The 2002 FIA Formula One World Championship was the 56th season of FIA Formula One motor racing. It featured the 2002 FIA Formula One World Championship, which commenced on 3 March and ended on 13 October after seventeen races.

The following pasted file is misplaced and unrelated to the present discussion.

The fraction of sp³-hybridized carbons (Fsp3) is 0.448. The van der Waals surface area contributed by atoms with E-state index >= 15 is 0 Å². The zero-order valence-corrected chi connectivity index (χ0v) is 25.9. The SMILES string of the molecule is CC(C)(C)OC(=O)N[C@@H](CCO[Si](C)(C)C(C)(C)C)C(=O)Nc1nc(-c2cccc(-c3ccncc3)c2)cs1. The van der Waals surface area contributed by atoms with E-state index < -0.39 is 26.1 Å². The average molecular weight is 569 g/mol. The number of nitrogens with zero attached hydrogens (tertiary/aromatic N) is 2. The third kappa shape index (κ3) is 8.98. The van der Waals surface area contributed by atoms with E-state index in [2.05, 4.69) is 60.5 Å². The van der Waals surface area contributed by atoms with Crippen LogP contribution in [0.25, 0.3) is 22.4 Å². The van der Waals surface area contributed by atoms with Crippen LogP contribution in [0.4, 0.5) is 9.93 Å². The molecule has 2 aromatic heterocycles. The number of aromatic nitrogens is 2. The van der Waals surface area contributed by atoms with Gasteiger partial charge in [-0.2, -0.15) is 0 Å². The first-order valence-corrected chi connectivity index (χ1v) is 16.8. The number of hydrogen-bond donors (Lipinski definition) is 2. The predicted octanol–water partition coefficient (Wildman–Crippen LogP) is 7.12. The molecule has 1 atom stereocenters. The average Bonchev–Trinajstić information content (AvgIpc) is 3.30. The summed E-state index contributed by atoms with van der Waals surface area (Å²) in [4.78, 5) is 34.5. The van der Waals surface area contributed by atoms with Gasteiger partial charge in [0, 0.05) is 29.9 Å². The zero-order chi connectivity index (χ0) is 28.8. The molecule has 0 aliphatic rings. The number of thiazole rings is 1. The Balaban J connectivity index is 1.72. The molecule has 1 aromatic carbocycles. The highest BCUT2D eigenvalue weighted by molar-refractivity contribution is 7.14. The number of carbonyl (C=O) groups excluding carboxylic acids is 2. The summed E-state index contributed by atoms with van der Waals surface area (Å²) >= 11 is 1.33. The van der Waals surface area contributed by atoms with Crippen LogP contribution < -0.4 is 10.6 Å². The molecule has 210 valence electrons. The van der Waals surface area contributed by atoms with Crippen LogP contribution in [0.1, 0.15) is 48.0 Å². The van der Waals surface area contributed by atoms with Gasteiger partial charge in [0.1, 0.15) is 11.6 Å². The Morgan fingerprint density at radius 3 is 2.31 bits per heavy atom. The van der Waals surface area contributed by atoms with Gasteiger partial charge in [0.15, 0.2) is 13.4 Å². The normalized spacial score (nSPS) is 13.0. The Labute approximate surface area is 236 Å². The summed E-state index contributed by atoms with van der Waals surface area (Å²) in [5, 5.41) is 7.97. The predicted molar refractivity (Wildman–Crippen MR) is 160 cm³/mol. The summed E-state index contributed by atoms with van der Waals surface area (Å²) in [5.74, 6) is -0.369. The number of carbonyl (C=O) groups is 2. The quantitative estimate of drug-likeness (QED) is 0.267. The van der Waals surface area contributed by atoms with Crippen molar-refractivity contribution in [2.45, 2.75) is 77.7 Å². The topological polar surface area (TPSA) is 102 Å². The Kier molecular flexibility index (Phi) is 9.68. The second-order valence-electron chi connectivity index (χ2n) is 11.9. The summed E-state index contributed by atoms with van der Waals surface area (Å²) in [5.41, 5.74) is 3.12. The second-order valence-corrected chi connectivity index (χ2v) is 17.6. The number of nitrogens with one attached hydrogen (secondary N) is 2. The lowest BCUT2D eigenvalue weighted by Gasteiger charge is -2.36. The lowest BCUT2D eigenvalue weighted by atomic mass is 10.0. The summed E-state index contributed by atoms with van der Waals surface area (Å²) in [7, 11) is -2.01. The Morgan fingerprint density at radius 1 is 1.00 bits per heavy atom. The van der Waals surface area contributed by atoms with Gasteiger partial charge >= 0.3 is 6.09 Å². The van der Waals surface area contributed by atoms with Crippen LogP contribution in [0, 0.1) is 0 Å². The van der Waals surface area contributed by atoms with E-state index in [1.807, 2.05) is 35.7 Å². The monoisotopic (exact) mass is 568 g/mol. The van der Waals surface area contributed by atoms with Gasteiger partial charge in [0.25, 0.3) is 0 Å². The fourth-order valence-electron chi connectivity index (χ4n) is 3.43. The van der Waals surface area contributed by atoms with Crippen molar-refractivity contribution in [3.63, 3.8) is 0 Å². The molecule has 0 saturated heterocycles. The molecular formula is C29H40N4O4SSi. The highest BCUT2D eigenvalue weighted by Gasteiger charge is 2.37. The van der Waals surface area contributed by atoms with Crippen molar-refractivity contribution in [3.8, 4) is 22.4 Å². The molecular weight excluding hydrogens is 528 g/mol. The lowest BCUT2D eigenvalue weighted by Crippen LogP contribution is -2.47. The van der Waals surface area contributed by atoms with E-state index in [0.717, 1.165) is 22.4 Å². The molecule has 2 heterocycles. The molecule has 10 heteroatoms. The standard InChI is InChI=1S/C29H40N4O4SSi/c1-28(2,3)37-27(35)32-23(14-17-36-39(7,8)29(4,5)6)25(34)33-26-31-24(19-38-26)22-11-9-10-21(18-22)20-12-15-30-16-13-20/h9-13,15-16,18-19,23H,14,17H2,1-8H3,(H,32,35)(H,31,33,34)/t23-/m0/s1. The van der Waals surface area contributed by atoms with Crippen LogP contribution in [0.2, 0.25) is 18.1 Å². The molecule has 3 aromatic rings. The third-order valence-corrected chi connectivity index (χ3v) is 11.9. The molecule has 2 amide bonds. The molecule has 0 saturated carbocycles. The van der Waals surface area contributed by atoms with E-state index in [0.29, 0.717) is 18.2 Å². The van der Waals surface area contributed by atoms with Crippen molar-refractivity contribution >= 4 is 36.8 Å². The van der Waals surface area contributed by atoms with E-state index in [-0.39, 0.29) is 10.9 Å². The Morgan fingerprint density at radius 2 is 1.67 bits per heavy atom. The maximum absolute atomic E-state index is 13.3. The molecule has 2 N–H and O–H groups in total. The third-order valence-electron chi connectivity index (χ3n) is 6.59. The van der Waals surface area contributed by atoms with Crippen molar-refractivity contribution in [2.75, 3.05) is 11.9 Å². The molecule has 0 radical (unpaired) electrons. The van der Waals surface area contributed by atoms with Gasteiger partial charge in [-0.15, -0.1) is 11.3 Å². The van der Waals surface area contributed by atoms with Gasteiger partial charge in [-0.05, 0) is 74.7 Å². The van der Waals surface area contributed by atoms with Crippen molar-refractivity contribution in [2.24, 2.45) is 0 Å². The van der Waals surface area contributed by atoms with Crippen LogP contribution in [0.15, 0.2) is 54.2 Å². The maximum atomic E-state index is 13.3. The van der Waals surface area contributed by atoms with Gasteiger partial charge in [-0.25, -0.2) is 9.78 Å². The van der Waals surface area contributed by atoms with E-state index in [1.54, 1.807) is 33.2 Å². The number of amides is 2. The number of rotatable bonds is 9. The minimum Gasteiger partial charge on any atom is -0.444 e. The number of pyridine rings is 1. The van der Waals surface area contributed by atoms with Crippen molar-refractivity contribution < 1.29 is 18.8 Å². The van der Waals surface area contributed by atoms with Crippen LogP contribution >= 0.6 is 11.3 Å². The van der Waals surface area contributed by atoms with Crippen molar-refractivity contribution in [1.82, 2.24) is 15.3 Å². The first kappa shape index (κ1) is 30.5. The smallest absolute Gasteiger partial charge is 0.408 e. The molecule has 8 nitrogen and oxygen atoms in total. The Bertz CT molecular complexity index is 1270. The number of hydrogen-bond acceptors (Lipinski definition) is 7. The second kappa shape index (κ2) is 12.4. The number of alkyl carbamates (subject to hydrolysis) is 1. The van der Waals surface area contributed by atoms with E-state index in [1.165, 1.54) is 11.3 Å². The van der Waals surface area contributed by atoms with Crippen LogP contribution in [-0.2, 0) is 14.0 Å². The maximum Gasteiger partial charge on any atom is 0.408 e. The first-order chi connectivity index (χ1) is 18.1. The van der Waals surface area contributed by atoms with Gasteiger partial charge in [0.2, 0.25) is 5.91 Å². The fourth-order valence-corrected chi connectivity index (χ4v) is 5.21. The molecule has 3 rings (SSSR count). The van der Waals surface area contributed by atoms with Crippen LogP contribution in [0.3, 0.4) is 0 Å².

The Drivers' Championship quickly became a battle for second place as Michael Schumacher finished first or second in every race except for the Malaysian Grand Prix, where he finished third, thus achieving a podium position in every race. He won a then-record 11 Grands Prix, surpassing the previous record of 9 wins, jointly held by himself (1995, 2000 and 2001) and Nigel Mansell (1992). He would also set the record for shortest time in which the World Drivers' Championship had been clinched, securing the title with a win at the French Grand Prix, with 6 races to go in the season. Schumacher took the Drivers' Championship by a then-record 67 point margin over teammate Rubens Barrichello, beating his own previous record for the 2001 season (58 points over David Coulthard) and also gained a new point total record with 144 points. Schumacher and Barrichello helped Scuderia Ferrari Marlboro secure the Constructors' Championship with a points total that equalled the combined sum of points attained by all other constructors collectively. For the 2003 championship, the FIA would change the points system.Alain Prost